Photo/IllutrationFrom left, British Defense Secretary Gavin Williamson, Japanese Defense Minister Itsunori Onodera, Japanese Foreign Minister Taro Kono and British Foreign Secretary Boris Johnson examine naval artifacts at the Queen's House gallery in London on Dec. 14. (Pool Photo via AP)

LONDON--Japan and Britain on Dec. 14 agreed to jointly work on various defense projects amid uncertainties over the U.S. security commitment in East Asia and continuing concerns about China’s maritime advances.

The projects will be another step in creating a “semi-alliance” between the two island countries.

Japan, which has become uneasy about the defense strategy of the Trump administration, is seeking new security partners.

Britain is also reviewing its diplomatic and defense policies with its departure from the European Union looming in March 2019.

Foreign Minister Taro Kono and Defense Minister Itsunori Onodera met with their British counterparts, Boris Johnson, the foreign secretary, and Gavin Williamson, the defense secretary, in London and agreed to push forward joint research in developing missiles for fighter jets.

This will be Japan’s first joint research on missiles that does not include the United States.

The two sides also agreed that the first-ever joint training exercises between the Maritime Self-Defense Force and the Royal Navy would be held when British frigates are deployed to the Asia-Pacific region. In addition, the Ground SDF and the British Army will conduct joint drills in 2018.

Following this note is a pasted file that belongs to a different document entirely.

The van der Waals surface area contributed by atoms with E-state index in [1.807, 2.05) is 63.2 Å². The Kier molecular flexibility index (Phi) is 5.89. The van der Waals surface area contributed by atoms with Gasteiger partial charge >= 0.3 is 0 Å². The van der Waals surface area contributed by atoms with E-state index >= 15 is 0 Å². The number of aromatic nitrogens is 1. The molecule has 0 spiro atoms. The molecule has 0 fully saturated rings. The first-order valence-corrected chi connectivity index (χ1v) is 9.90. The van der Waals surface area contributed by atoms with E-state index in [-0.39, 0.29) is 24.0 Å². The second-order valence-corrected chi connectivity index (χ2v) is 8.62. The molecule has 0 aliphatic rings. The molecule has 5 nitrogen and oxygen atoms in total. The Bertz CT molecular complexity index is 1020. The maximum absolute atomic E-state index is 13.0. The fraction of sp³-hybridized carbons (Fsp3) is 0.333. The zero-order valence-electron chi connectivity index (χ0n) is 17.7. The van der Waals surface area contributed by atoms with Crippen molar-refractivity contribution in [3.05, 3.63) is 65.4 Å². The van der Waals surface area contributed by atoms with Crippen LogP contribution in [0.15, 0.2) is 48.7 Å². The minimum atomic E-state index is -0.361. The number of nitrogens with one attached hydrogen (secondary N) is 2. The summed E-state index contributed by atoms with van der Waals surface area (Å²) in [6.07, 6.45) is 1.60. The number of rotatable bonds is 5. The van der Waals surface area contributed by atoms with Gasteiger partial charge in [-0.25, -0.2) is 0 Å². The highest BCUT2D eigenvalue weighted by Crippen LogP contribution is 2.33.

A joint statement issued after the meeting stated that Japan and Britain would move toward “research prototyping and the launch testing” of the Joint New Air-to-Air Missile (JNAAM). The statement also said the ministers “looked forward to the early embodiment of the joint research project.”

At a joint news conference after the meeting, Onodera said: “Both Japan and Britain are technological powers having high levels of technology. There will be huge significance in deepening cooperation by mutually complementing each side.”

The statement said the two nations would work toward “elevating their global security partnership to the next level.”

Japan is hoping that Britain will deepen its engagement in the Asia-Pacific region as a nation that not only shares common values, such as freedom and the rule of law, but also maintains a military alliance with the United States.

In the background is an attempt to guard against further maritime advances by China.

For its part, Britain maintains an interest in securing freedom of navigation in Asia, where economic growth is still booming. As part of that stance, Johnson in July said that a new British aircraft carrier would be deployed to the South China Sea.

Although the joint statement did not specifically name China, it said that Japan and Britain would “work together to maintain a free and open Indo-Pacific region.”

The two sides also confirmed Britain’s further commitment to security in the region through such moves as the deployment of the aircraft carrier.

(This article was written by Ryo Aibara and Kayoko Geji.)